More Breaches Expose Mental Health, Substance Abuse DataExpert Insights on Risks, Regulations and Action Plans
Recent data breaches involving mental health and substance abuse information highlight some of the special challenges that organizations can face in protecting extra-sensitive patient records.
Those incidents include hacker attacks that exposed data held by non-profit and government-run institutions, as well as a breach involving an employee misstep. In a hacker attack against a Baltimore facility, the attackers reportedly posted sensitive stolen data on the dark web.
"Most would agree that the unauthorized disclosure of behavioral health or substance abuse treatment information can cause significant reputational harm," notes privacy attorney David Holtzman, vice president of compliance at the security consultancy CynergisTek.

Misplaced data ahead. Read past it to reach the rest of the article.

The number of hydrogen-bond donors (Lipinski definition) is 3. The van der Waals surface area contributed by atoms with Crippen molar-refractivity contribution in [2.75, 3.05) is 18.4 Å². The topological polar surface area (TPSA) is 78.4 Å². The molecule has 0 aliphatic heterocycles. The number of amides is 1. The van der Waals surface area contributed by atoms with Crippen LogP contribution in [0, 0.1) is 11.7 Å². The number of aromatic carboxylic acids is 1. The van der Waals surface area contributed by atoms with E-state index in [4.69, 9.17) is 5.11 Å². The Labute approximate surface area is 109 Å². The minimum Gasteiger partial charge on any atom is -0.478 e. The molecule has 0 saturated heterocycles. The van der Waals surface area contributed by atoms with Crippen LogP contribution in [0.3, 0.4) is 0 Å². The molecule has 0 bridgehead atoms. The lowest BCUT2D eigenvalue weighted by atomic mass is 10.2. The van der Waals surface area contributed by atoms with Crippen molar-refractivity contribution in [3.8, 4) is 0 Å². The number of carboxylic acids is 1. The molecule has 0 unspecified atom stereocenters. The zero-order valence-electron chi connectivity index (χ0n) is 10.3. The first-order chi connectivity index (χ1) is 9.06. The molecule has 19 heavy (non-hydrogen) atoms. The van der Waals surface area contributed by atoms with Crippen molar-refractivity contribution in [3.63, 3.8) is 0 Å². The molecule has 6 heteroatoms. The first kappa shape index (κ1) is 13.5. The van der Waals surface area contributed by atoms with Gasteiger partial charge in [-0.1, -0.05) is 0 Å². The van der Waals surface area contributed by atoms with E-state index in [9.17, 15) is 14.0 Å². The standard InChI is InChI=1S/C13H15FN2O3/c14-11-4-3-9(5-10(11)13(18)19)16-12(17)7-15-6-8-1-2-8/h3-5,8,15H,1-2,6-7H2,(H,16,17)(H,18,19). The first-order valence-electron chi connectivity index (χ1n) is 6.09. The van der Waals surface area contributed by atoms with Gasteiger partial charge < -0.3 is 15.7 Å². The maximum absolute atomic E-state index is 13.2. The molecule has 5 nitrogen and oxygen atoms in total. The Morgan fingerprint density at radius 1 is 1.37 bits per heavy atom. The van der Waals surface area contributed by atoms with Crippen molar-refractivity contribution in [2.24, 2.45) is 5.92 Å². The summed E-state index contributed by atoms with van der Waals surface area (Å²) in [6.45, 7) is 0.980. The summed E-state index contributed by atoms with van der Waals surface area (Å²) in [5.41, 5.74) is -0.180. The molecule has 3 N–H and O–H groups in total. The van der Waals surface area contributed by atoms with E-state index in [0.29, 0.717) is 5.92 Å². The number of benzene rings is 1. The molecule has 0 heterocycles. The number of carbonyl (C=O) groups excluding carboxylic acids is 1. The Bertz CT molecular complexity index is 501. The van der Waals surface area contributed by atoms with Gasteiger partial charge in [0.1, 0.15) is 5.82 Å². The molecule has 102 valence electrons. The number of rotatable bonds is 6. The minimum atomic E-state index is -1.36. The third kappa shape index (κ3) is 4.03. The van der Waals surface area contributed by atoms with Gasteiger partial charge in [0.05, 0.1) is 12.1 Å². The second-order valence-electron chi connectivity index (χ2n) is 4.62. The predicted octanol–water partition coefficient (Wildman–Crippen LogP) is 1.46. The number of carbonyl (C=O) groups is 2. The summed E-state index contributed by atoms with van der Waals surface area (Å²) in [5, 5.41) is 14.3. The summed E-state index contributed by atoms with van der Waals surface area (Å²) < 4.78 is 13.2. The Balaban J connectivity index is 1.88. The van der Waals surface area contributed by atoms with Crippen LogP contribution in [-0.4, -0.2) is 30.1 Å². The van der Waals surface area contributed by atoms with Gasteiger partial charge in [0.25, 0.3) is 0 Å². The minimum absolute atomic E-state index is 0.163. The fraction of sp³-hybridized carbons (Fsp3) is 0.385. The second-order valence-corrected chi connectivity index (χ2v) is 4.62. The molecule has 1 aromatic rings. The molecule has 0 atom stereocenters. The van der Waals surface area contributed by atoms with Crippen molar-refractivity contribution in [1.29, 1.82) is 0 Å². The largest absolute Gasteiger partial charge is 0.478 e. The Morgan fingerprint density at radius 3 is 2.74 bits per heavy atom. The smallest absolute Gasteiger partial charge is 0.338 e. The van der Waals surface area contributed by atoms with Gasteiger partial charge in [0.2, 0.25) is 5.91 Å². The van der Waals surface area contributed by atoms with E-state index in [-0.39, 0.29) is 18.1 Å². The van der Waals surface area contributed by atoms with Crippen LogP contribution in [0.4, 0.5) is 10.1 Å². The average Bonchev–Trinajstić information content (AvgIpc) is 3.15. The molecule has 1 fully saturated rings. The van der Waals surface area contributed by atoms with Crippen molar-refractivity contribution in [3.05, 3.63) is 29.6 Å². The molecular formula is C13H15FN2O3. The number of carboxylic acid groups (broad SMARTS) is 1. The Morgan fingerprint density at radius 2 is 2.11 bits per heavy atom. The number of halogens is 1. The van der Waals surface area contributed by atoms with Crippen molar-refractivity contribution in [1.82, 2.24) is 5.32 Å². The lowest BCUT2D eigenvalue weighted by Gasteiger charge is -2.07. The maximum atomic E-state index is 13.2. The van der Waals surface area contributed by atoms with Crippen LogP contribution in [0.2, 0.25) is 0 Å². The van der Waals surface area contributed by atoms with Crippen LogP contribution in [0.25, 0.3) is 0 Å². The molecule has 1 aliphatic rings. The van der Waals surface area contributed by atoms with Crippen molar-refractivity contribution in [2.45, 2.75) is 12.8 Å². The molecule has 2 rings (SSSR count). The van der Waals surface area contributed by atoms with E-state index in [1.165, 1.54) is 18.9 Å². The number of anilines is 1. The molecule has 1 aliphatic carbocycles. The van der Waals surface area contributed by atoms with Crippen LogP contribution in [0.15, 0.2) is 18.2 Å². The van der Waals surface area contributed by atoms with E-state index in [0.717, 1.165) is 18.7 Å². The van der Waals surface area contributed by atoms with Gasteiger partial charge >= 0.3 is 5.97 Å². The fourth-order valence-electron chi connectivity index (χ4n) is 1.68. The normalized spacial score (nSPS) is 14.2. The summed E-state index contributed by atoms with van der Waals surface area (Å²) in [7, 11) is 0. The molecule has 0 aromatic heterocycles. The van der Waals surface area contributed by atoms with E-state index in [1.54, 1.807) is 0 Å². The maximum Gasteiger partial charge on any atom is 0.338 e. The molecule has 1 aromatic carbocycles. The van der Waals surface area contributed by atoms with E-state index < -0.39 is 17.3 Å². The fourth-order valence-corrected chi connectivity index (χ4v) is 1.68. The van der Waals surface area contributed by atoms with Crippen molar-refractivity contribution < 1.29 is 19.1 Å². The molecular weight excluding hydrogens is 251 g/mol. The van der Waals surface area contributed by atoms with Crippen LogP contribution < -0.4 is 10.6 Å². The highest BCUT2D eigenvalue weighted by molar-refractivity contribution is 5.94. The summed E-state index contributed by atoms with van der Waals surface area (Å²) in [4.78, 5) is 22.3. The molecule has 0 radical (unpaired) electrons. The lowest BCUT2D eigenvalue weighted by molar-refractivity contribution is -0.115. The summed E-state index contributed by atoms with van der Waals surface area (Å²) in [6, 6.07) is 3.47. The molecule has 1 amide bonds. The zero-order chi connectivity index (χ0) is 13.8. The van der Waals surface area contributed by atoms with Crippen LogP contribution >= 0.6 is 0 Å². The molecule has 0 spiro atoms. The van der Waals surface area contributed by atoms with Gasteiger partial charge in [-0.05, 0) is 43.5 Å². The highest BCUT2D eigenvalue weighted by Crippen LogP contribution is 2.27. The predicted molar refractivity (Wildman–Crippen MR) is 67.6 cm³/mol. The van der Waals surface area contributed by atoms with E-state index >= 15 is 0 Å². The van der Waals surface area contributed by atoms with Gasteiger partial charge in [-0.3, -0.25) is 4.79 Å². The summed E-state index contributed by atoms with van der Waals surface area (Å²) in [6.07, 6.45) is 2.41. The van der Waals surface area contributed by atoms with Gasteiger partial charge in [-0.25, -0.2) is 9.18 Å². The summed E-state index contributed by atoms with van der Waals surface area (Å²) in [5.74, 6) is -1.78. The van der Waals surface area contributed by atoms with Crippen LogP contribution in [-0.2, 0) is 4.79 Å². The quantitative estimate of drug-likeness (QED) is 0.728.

Because of the sensitivity of mental health and substance abuse records, covered entities and their business associates need to be particularly mindful of protecting that information.
"Organizations may decide to implement additional safeguards for 'more sensitive' information, but that isn't necessarily a requirement," notes privacy attorney Kirk Nahra of the law firm Wiley Rein. "From a patient perspective, this information typically could create more reputational concerns than other kinds of medical information."
As many of the recent breaches illustrate, Nahra notes, "a lot of the groups that have this kind of information are state-run, or non-profits, or others that may have fewer resources." And that can make safeguarding patient data more challenging.
The Department of Health and Human Services' Office for Civil Rights, which enforces HIPAA, "may more closely scrutinize incidents involving particularly sensitive information," notes privacy attorney Adam Greene of the law firm Davis Wright Tremaine.